Movin’ and Shakin’

An Excerpt from What Einstein Told His Barber:More Scientific Answers to Everyday Questions

Everything is moving.

You may be sitting quietly in your armchair, but you are far from motionless. I don’t mean merely that your heart is beating, your blood is coursing through your veins and you are panting at the prospect of learning so many fascinating things from this book. In short, I don’t mean simply that you are physically and mentally alive.

I mean that while you are sitting there so peacefully, Earth beneath your feet is spinning you around at about 1,000 miles per hour (1,600 kilometers per hour). (The exact speed depends on where you live; see p. 119). Mother Earth is simultaneously hauling you around the sun at 66,600 miles per hour (107,000 kilometers per hour). Not to mention the fact that the solar system and all the stars and galaxies in the universe are racing madly away from one another in all directions at incredible speeds.

Okay, you knew all that. Except maybe for the exact speeds. But we’re still not done.

You are made of molecules. (Yes, even you.) And all your molecules are vibrating and jiggling around to beat the band, assuming that your body temperature is somewhere above absolute zero (see p. 82). In motion also are many of the atoms of which your molecules are made, and the electrons of which the atoms are made, and the electrons, atoms and molecules of everything else in the universe. They were all set into motion about 12 billion years ago (see p. 175) and have been quivering ever since.

So what is motion? In this chapter we’ll see how everything from horses to speeding automobiles, sound waves, bullets, airplanes and orbiting satellites move from one place to another.

Horsing Around on the Highway

Why do they drive on the left in some countries and on the right in others?

It goes back to the fact that most humans are right-handed.

Long before we had modern weapons such as guns and automobiles, people had to do battle using swords and horses. Now if you are right-handed, you wear your sword on the left, so that you can draw it out rapidly with your right hand. But with that long, dangling scabbard encumbering your left side, the only way you can mount a horse is by throwing your free right leg over him. And unless you are in a Mel Brooks movie and want to wind up sitting backward on your steed, that means that the horse’s head has to be pointing to your left. To this day we still train horses to be saddled and mounted from their left sides.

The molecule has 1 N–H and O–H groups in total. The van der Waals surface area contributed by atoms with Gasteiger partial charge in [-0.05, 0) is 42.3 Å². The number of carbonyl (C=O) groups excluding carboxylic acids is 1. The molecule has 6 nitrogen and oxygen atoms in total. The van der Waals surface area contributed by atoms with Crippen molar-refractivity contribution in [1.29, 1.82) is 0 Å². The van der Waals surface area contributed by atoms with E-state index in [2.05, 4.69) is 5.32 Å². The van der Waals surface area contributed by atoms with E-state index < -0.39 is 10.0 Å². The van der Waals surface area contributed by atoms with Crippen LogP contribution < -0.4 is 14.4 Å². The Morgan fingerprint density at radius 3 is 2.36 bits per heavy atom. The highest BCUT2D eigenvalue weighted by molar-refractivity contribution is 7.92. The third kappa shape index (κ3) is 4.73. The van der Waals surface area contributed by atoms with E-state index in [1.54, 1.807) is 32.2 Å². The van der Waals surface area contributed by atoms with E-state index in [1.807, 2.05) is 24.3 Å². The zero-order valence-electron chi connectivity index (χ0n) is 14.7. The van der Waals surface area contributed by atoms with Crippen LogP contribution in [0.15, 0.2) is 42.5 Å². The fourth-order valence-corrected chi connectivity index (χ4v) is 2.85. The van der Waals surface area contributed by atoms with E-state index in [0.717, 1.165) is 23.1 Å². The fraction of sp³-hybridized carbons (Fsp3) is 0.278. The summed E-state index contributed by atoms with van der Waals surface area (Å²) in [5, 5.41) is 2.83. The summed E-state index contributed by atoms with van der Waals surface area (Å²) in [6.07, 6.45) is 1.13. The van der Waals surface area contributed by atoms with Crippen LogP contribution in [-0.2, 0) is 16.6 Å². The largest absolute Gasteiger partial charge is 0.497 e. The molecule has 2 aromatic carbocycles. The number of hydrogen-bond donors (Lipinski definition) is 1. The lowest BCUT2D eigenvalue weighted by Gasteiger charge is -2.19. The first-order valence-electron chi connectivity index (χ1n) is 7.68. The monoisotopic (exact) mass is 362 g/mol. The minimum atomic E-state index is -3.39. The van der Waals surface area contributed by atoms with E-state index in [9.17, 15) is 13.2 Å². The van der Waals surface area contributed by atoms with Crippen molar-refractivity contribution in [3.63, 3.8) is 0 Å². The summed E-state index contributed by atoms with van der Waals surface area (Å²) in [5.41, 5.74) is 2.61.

Now that you are mounted, you will want to stay on the left side as you start down the road, because anyone coming toward you will be on your right, and if that someone turns out to be an enemy, you can whip out your sword with your right hand and be in position to run the scoundrel through. Thus, prudent horsemen have always ridden on the left side of the road.

This left-side convention was also honored by horse-drawn carriages in order to avoid annoying collisions with horsemen. When horseless carriages made their appearance, some countries continued the habit, especially during the overlap period when both kinds of carriages were competing for road space.

So why do people drive on the right in the U.S. and many other countries?

When swords went the way of bows and arrows, the need for defending one’s right flank disappeared and traffic rules were suddenly up for grabs. Younger or less tradition-bound countries migrated to the right, apparently because the right-handed majority feels more comfortable hugging the right side of the road. It quickly occurred to left-handed people that it was unhealthy to argue with them.

Some countries that I’ve been in must have large populations of ambidextrous people, because they seem to prefer the middle of the road.

Four-Grief Clovers

Why do highway and freeway intersections have to be so complicated, with all those loops and ramps?


They allow us to make left turns without getting killed by oncoming traffic. It’s a matter of simple geometry.

When freeways and superhighways began to be built, engineers had to figure out how to allow traffic to make turns from one highway to an intersecting one without stopping for red lights. Because we drive on the right-hand side of the road in the U.S., right turns are no problem; you just veer off onto an exit ramp. But a left turn involves crossing over the lanes of opposing traffic, and that can cause conflicts that are better imagined than expressed.

Enter the cloverleaf. It allows you to turn 90 degrees to the left by turning 270 degrees to the right. Think about it. A full circle is 360 degrees; a 360-degree turn would take you right back to your original direction. If two highways intersect at right angles, a left turn means turning 90 degrees to the left. But you’d get the same result by making three right turns of 90 degrees each. It’s the same as when you want to turn left in the city and encounter a “No Left Turn” sign. What do you do? You make three right turns around the next block. That’s what the loop of a cloverleaf does; it takes you 270 degrees around three-quarters of a circle, guiding you either over or under the opposing lanes of traffic as necessary.

The highway interchange is a four-leaf clover, rather than a two- or three-, because there are four different directions of traffic–going, for example, north, east, south and west–and each of them needs a way to make a left turn.

For readers in Britain, Japan and other countries where they drive on the left, just interchange the words “left” and “right” in the preceding paragraphs, and everything will come out all right. That is, all left. You know what I mean.


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